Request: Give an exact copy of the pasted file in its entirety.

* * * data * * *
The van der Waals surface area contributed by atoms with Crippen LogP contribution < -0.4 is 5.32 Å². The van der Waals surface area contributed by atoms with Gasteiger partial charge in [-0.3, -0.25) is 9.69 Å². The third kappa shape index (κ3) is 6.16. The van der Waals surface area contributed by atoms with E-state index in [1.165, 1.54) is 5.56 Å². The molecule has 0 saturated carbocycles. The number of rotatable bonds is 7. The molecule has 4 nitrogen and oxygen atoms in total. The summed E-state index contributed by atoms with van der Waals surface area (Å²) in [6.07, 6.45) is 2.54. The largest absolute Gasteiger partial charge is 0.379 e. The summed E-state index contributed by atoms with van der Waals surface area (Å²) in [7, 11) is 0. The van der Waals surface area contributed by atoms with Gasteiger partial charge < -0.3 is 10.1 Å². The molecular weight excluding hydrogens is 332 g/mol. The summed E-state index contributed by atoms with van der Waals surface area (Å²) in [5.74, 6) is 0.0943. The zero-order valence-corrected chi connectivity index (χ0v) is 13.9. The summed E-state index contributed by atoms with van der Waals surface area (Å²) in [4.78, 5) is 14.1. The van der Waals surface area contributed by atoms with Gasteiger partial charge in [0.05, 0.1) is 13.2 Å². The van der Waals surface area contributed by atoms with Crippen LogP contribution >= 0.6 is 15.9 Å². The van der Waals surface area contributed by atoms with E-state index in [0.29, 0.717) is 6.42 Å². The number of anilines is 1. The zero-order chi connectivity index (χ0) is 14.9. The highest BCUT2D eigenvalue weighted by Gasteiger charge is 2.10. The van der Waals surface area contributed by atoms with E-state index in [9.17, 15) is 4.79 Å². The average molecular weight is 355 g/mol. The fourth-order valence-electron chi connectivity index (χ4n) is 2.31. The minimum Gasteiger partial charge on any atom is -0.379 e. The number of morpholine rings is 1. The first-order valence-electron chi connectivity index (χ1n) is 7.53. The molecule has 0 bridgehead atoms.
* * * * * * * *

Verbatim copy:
The van der Waals surface area contributed by atoms with Crippen LogP contribution < -0.4 is 5.32 Å². The van der Waals surface area contributed by atoms with Gasteiger partial charge in [-0.3, -0.25) is 9.69 Å². The third kappa shape index (κ3) is 6.16. The van der Waals surface area contributed by atoms with E-state index in [1.165, 1.54) is 5.56 Å². The molecule has 0 saturated carbocycles. The number of rotatable bonds is 7. The molecule has 4 nitrogen and oxygen atoms in total. The summed E-state index contributed by atoms with van der Waals surface area (Å²) in [6.07, 6.45) is 2.54. The largest absolute Gasteiger partial charge is 0.379 e. The summed E-state index contributed by atoms with van der Waals surface area (Å²) in [7, 11) is 0. The van der Waals surface area contributed by atoms with Gasteiger partial charge < -0.3 is 10.1 Å². The molecular weight excluding hydrogens is 332 g/mol. The summed E-state index contributed by atoms with van der Waals surface area (Å²) in [5.74, 6) is 0.0943. The zero-order valence-corrected chi connectivity index (χ0v) is 13.9. The summed E-state index contributed by atoms with van der Waals surface area (Å²) in [4.78, 5) is 14.1. The van der Waals surface area contributed by atoms with Gasteiger partial charge in [0.05, 0.1) is 13.2 Å². The van der Waals surface area contributed by atoms with Crippen LogP contribution >= 0.6 is 15.9 Å². The van der Waals surface area contributed by atoms with E-state index in [0.29, 0.717) is 6.42 Å². The number of anilines is 1. The zero-order chi connectivity index (χ0) is 14.9. The highest BCUT2D eigenvalue weighted by Gasteiger charge is 2.10. The van der Waals surface area contributed by atoms with E-state index in [9.17, 15) is 4.79 Å². The average molecular weight is 355 g/mol. The fourth-order valence-electron chi connectivity index (χ4n) is 2.31. The minimum Gasteiger partial charge on any atom is -0.379 e. The number of morpholine rings is 1. The first-order valence-electron chi connectivity index (χ1n) is 7.53. The molecule has 0 bridgehead atoms.